distinctive Camp | Serengeti Nat'l Park, Tanzania
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Namiri Plains enjoys a dream location in an area previously closed to tourism for two decades as a cheetah sanctuary. This coveted tract of untouched land, called Soit Le Motonyi, is truly unique to the Serengeti. Wildlife populations are boundless, and the exclusivity of the area is unparalleled. Tucked along the elbow of a productive marsh that plays host to thirsty wildlife, Namiri Plains provides the perfect vantage point for the quintessential Serengeti experience within a pristine wildlife habitat.
Our Expert Says
Namiri has a unique location in a remote corner of the eastern Serengeti, a region off-limits to all but big cat researchers for the last 20 or so years. With Namiri Plains being one of the only camps in this sought-after location, the exclusivity and wildness of this area offers an unparalleled experience of the Serengeti.
– Wendy Klausner
Location: Serengeti National Park, Tanzania
Number of Tents: 8
Namiri Plains is set within the eastern part of Serengeti National Park, an area with virtually no inhabitants except the abundant wildlife. This super-exclusive camp features just eight private, en suite tents, luxuriously appointed with wooden beds, fine linens, soft duvets, woven rugs and the adornments of a fine tented camp. While Namiri Plains employs canvas Meru-style tents, similar to a mobile camp, the camp does not move, affording a more gracious and luxurious atmosphere. Closing only in April and May for the seasonal rains, Namiri is ideal when combined with a seasonal mobile camp that follows the migration at all times of year. Every guest tent has a private en suite safari shower, outdoor safari shower, flush toilet, basin and bath amenities. The main camp facilities include a lounge and communal family-style dining area where everyone gathers to share stories of the day's sightings.
Facilities & Amenities
- En suite bathroom with indoor/outdoor safari showers
- Shampoo, conditioner and soap
- 220v charging outlets in main area
- In-room safe
- Laundry included
- Local drinks included (house alcoholic and non-alcoholic drinks)
- Credit cards accepted (Visa and MasterCard)
- No air conditioning, hair dryer, telephone, Internet or cellular coverage
Wildlife Viewing & Activities
Namiri lends itself to privacy. This eastern side of the Serengeti is "big cat country" where carnivores find plenty of prey year-round. The area is known for some of the largest concentrations of hyena during the rainy seasons, and cheetah have been the subject of research here for the last two decades. Zebra, Thomson's gazelle and eland migrate through the area, often seen in herds 100 strong, and the Great Migration of nearly two million wildebeest and zebra passes through between November and March, en route to the short-grass plains of the Ndutu and Kusini areas south of here. Guests rise each day for an early-morning wildlife drive, seeking out the predators and impressive herds in the area, or savor a sunrise breakfast picnic atop Soit Le Motonyi rock. It's one of the only areas in the national park where guests can enjoy guided walks, which typically should be prearranged at additional cost for guests 16 and older. In the afternoon, enjoy an afternoon wildlife drive with a stop for sundowners on a 'kopje' (rocky outcrop) with views over the plains.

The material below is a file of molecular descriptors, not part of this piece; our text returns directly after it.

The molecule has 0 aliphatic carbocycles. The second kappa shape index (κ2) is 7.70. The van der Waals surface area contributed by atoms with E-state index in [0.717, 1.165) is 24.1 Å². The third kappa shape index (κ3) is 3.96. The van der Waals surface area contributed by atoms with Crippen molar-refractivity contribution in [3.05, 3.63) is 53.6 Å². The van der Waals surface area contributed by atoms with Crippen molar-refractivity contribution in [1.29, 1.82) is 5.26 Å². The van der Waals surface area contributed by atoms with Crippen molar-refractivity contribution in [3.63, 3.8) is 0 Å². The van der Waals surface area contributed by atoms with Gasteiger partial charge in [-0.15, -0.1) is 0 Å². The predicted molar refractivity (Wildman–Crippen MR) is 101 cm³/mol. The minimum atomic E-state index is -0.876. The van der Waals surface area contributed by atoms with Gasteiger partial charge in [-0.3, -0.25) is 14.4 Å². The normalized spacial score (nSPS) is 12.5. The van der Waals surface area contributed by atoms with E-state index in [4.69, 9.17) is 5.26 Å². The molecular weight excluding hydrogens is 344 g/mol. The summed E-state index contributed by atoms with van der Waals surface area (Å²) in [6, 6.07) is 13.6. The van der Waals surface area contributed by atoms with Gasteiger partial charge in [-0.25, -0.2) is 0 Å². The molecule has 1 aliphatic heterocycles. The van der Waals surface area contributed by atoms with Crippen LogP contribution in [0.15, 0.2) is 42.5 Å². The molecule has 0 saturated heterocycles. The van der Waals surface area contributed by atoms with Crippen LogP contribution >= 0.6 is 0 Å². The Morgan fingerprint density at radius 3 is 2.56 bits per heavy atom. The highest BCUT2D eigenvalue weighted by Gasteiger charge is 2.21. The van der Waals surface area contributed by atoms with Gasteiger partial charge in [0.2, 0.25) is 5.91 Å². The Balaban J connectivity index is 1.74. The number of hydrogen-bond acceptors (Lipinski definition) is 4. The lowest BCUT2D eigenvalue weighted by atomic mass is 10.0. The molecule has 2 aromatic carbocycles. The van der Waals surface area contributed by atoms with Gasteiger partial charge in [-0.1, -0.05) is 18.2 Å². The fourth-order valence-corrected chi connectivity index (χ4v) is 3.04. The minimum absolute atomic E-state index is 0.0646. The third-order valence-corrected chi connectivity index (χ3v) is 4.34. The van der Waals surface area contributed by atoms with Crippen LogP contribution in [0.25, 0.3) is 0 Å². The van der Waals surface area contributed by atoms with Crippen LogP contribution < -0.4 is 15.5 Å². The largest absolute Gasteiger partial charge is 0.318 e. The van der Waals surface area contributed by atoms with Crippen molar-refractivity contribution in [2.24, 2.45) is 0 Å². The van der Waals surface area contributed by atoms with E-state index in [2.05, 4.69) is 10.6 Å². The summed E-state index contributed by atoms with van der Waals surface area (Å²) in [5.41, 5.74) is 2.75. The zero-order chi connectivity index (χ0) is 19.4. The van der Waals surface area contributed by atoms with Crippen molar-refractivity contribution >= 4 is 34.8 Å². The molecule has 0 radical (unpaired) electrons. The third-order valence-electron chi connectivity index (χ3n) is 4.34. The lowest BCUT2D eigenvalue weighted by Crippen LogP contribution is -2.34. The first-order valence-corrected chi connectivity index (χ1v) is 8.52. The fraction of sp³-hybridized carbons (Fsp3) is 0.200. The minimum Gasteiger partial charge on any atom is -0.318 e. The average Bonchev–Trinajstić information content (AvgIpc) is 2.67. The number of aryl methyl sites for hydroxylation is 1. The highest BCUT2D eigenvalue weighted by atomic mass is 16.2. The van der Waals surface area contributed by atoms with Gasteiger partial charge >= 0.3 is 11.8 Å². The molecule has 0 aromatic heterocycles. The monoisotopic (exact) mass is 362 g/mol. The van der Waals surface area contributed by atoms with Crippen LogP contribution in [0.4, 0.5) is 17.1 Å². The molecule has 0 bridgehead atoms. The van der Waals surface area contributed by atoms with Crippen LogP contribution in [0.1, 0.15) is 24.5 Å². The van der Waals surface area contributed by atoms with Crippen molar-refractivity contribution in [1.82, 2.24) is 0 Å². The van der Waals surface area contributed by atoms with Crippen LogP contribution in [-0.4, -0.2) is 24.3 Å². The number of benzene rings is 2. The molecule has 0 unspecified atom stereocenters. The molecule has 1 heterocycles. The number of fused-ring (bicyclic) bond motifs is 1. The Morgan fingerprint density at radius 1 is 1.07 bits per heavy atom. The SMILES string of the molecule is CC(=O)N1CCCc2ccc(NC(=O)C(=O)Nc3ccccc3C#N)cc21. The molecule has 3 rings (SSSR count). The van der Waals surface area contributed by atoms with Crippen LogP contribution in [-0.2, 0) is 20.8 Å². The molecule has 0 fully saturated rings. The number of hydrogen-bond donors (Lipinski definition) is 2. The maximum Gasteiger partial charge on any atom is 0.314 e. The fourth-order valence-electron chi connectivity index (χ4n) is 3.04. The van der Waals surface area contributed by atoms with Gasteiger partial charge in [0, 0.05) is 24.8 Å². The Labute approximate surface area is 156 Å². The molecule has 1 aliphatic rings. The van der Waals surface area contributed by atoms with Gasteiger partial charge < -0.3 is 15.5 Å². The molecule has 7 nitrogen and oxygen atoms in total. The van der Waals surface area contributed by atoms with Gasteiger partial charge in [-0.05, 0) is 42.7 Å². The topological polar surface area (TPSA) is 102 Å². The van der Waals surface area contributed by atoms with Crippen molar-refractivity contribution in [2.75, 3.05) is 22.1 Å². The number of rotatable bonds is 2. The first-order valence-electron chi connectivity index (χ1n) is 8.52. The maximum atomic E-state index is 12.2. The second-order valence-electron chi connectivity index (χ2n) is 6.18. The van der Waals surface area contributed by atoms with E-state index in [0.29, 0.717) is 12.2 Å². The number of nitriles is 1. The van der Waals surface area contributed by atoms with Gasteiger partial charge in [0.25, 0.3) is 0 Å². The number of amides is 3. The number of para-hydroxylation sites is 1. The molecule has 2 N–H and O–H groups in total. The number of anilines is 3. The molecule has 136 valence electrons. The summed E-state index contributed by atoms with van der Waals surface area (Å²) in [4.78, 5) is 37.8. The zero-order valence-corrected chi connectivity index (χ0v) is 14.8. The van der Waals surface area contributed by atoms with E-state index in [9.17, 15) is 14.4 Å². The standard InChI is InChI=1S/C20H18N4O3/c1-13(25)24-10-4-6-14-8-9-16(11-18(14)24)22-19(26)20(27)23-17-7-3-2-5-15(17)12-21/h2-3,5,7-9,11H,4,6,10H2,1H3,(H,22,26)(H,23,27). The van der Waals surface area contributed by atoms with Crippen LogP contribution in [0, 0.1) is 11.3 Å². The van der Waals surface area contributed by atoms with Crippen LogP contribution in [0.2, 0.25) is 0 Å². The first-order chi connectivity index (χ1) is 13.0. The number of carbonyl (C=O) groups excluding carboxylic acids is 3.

During the famous Great Migration, the wildebeest can be found dropping their young in the southern Serengeti between December and March, and are typically found attempting to cross the Mara River in the northern Serengeti between July and October. The resident wildlife in the park is found year-round. Other typical sightings may include jackal, warthogs and a number of other mammals, birds and reptiles. Exact sightings will depend on rain patterns and wildlife movements.
Gemsbok / Oryx
|Tanzania||Serengeti Nat'l Park|
|Usually viewed||Frequently viewed||Occasionally viewed||Sporadically viewed||Rarely to never viewed|
|January||81° F||64° F||2.2 in|
|27° C||17° C||56 mm|
|February||82° F||64° F||2.28 in|
|27° C||17° C||58 mm|
|March||82° F||68° F||4.49 in|
|27° C||20° C||114 mm|
|April||81° F||64° F||6.81 in|
|27° C||17° C||173 mm|
|May||81° F||64° F||4.21 in|
|27° C||17° C||107 mm|
|June||81° F||63° F||0.98 in|
|27° C||17° C||25 mm|
|July||81° F||63° F||0.79 in|
|27° C||17° C||20 mm|
|August||81° F||54° F||0.79 in|
|27° C||12° C||20 mm|
|September||82° F||68° F||0.98 in|
|27° C||20° C||25 mm|
|October||82° F||64° F||1.42 in|
|27° C||17° C||36 mm|
|November||82° F||64° F||2.72 in|
|27° C||17° C||69 mm|
|December||81° F||64° F||2.6 in|
|27° C||17° C||66 mm|
Namiri Plains strives to be carbon-neutral, using mostly solar energy, recycling rainwater and waste products, and participating in a local community reforestation project to offset any carbon emissions. The camp is also involved in supporting the Tanzania Carnivore Project, established in 2002 with the chief objective of ensuring conservation of Tanzania’s carnivore populations. The program has established the first national database of carnivores in Tanzania, now with more than 15,000 records, and has made great strides in carnivore conservation practices. The project is also backed by the Zoological Society of London, Wildlife Conservation Society and the UK’s Darwin Initiative. Being such a new area for tourism, Namiri is still developing additional positive-impact initiatives that are specific to the area's needs, to ensure a long and sustainable future.